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Stanley calls for justice for victims of collusion

17 May, 2011 - by Brian Stanley TD

Speaking during a Sinn Féin Private Members’ Motion on the Dublin and Monaghan Bombings, Laois-Offaly TD Brian Stanley called on the British Government to answer questions regarding their involvement in collusion.

The Sinn Féin TD said;

“The British Government still has many questions to answer regarding their involvement in collusion. From the very creation of the Six Counties statelet, there was a campaign of state-sponsored murder and collusion with Unionist paramilitaries. It existed at the very highest levels of the British military and political establishment. The British government's refusal to co-operate with a range of inquiries into state and state-sponsored violence, even inquiries they themselves set up, is symptomatic of a culture of concealment that infects the entire British system.

“During 30 years of conflict Unionist paramilitaries were supplied with information and their actions directed and controlled by Special Branch and British Intelligence Services. From the mid-eighties onwards British Intelligence Agencies effectively controlled all Loyalist paramilitary activity through the use of agents and informers. This included the murders of Pat Finucane, Rosemary Nelson and many other Nationalists and Republicans. The Report of Justice Henry Barron made a significant statement on the bombing of Belturbet, Co. Cavan on 28 December 1972 in which 15-year-old Geraldine O’Reilly of Belturbet and 17-year-old Patrick Stanley of Clara. Co. Offaly were killed. The report names a Fermanagh loyalist, Robert Bridges, as the prime suspect.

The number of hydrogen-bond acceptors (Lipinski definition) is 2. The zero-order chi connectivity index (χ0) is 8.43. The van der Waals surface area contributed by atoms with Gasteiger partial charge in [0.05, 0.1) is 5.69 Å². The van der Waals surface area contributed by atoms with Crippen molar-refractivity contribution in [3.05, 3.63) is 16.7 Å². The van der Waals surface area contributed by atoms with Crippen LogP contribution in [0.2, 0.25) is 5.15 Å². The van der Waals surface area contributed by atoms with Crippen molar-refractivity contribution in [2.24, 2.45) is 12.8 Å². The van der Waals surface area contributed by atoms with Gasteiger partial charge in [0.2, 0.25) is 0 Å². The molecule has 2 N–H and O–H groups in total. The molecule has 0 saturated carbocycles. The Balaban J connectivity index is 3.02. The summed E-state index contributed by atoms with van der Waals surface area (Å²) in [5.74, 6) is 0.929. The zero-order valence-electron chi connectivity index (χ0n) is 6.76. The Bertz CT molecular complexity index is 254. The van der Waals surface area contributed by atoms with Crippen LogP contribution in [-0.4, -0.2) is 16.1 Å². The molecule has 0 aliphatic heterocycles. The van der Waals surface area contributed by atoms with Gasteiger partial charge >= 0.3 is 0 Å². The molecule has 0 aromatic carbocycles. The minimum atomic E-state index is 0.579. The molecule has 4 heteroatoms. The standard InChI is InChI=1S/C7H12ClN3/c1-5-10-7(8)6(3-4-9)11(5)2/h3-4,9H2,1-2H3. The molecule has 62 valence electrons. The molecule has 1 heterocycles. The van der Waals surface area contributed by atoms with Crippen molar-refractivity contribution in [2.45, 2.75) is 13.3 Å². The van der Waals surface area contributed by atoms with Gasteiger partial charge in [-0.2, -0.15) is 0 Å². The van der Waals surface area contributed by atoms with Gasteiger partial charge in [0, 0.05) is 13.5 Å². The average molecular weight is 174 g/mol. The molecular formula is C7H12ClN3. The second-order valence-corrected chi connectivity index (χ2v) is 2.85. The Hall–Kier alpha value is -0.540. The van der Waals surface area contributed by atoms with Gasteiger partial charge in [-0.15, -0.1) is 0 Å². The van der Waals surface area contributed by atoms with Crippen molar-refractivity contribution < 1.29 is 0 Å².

“The British government has again refused to co-operate with an inquiry established by the Oireachtas. It abuses its special relationship with the Irish Government in order to avoid international accountability for the actions of its armed forces in Ireland. The Irish Government should not stand for this and should bring the issue of collusion before the court of world opinion.

“As far as Sinn Féin are concerned, there is a responsibility upon Fine Gael and Labour to act on the motion that they endorsed in 2008 to now call upon the British Government to make all files available regarding the Dublin-Monaghan bombings. The British politicians who sanctioned the policy of collusion have never been held accountable. And just as culpulable are those in this state who have consistently put their own narrow self-interest above the national interest, the rights of Irish citizens living in the north and the peace process.”

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